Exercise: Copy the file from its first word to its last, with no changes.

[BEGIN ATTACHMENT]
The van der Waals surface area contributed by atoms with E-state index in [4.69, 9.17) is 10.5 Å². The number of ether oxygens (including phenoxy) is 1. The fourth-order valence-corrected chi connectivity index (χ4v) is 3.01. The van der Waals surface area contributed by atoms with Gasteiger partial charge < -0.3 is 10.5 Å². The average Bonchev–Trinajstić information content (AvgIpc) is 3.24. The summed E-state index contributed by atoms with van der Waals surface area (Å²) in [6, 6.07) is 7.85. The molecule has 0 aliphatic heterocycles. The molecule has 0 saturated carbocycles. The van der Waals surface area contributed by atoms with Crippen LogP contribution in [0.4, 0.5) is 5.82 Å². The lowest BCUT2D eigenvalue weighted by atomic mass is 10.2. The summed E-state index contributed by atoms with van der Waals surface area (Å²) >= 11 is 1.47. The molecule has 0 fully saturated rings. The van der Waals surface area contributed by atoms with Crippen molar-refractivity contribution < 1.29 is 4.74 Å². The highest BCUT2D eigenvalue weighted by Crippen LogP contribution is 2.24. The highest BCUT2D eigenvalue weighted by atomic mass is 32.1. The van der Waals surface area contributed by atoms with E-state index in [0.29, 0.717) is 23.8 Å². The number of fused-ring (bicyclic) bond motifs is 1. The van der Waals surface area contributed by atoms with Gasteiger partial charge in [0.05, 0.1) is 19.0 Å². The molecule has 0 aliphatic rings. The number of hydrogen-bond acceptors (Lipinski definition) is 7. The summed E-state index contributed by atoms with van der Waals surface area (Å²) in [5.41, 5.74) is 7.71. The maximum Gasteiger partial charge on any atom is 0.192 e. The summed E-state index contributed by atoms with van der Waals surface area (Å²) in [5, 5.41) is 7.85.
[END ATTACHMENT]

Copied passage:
The van der Waals surface area contributed by atoms with E-state index in [4.69, 9.17) is 10.5 Å². The number of ether oxygens (including phenoxy) is 1. The fourth-order valence-corrected chi connectivity index (χ4v) is 3.01. The van der Waals surface area contributed by atoms with Gasteiger partial charge < -0.3 is 10.5 Å². The average Bonchev–Trinajstić information content (AvgIpc) is 3.24. The summed E-state index contributed by atoms with van der Waals surface area (Å²) in [6, 6.07) is 7.85. The molecule has 0 aliphatic heterocycles. The molecule has 0 saturated carbocycles. The van der Waals surface area contributed by atoms with Crippen LogP contribution in [0.4, 0.5) is 5.82 Å². The lowest BCUT2D eigenvalue weighted by atomic mass is 10.2. The summed E-state index contributed by atoms with van der Waals surface area (Å²) >= 11 is 1.47. The molecule has 0 fully saturated rings. The van der Waals surface area contributed by atoms with Crippen molar-refractivity contribution < 1.29 is 4.74 Å². The highest BCUT2D eigenvalue weighted by Crippen LogP contribution is 2.24. The highest BCUT2D eigenvalue weighted by atomic mass is 32.1. The van der Waals surface area contributed by atoms with E-state index in [0.29, 0.717) is 23.8 Å². The number of fused-ring (bicyclic) bond motifs is 1. The van der Waals surface area contributed by atoms with Gasteiger partial charge in [0.05, 0.1) is 19.0 Å². The molecule has 0 aliphatic rings. The number of hydrogen-bond acceptors (Lipinski definition) is 7. The summed E-state index contributed by atoms with van der Waals surface area (Å²) in [5.41, 5.74) is 7.71. The maximum Gasteiger partial charge on any atom is 0.192 e. The summed E-state index contributed by atoms with van der Waals surface area (Å²) in [5, 5.41) is 7.85.